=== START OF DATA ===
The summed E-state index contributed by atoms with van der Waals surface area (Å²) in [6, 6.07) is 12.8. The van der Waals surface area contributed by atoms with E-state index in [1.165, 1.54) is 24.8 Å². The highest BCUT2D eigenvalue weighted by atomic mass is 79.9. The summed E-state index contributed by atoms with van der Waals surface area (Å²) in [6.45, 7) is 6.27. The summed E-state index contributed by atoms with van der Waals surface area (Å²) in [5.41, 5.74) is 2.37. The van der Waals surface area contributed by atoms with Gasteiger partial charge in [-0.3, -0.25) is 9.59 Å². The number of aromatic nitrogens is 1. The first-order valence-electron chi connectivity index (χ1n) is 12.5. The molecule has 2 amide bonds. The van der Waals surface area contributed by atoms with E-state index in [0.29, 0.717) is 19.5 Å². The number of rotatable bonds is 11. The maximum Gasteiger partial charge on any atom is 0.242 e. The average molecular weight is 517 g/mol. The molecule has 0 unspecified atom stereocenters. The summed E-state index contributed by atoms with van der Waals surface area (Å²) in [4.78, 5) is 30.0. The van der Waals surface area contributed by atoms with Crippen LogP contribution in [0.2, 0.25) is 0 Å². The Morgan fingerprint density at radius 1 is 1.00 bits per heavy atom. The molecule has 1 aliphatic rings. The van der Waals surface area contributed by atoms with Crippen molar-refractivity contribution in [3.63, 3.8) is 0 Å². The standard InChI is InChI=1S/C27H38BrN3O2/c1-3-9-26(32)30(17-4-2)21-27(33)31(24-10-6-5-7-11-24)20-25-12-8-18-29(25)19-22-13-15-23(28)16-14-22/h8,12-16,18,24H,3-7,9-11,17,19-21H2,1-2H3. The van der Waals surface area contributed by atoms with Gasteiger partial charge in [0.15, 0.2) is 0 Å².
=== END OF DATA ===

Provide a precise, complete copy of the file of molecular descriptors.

The summed E-state index contributed by atoms with van der Waals surface area (Å²) in [6, 6.07) is 12.8. The van der Waals surface area contributed by atoms with E-state index in [1.165, 1.54) is 24.8 Å². The highest BCUT2D eigenvalue weighted by atomic mass is 79.9. The summed E-state index contributed by atoms with van der Waals surface area (Å²) in [6.45, 7) is 6.27. The summed E-state index contributed by atoms with van der Waals surface area (Å²) in [5.41, 5.74) is 2.37. The van der Waals surface area contributed by atoms with Gasteiger partial charge in [-0.3, -0.25) is 9.59 Å². The number of aromatic nitrogens is 1. The first-order valence-electron chi connectivity index (χ1n) is 12.5. The molecule has 2 amide bonds. The van der Waals surface area contributed by atoms with E-state index in [0.29, 0.717) is 19.5 Å². The number of rotatable bonds is 11. The maximum Gasteiger partial charge on any atom is 0.242 e. The average molecular weight is 517 g/mol. The molecule has 0 unspecified atom stereocenters. The summed E-state index contributed by atoms with van der Waals surface area (Å²) in [4.78, 5) is 30.0. The van der Waals surface area contributed by atoms with Crippen LogP contribution in [0.2, 0.25) is 0 Å². The Morgan fingerprint density at radius 1 is 1.00 bits per heavy atom. The molecule has 1 aliphatic rings. The van der Waals surface area contributed by atoms with Crippen molar-refractivity contribution in [3.63, 3.8) is 0 Å². The standard InChI is InChI=1S/C27H38BrN3O2/c1-3-9-26(32)30(17-4-2)21-27(33)31(24-10-6-5-7-11-24)20-25-12-8-18-29(25)19-22-13-15-23(28)16-14-22/h8,12-16,18,24H,3-7,9-11,17,19-21H2,1-2H3. The van der Waals surface area contributed by atoms with Gasteiger partial charge in [0.15, 0.2) is 0 Å².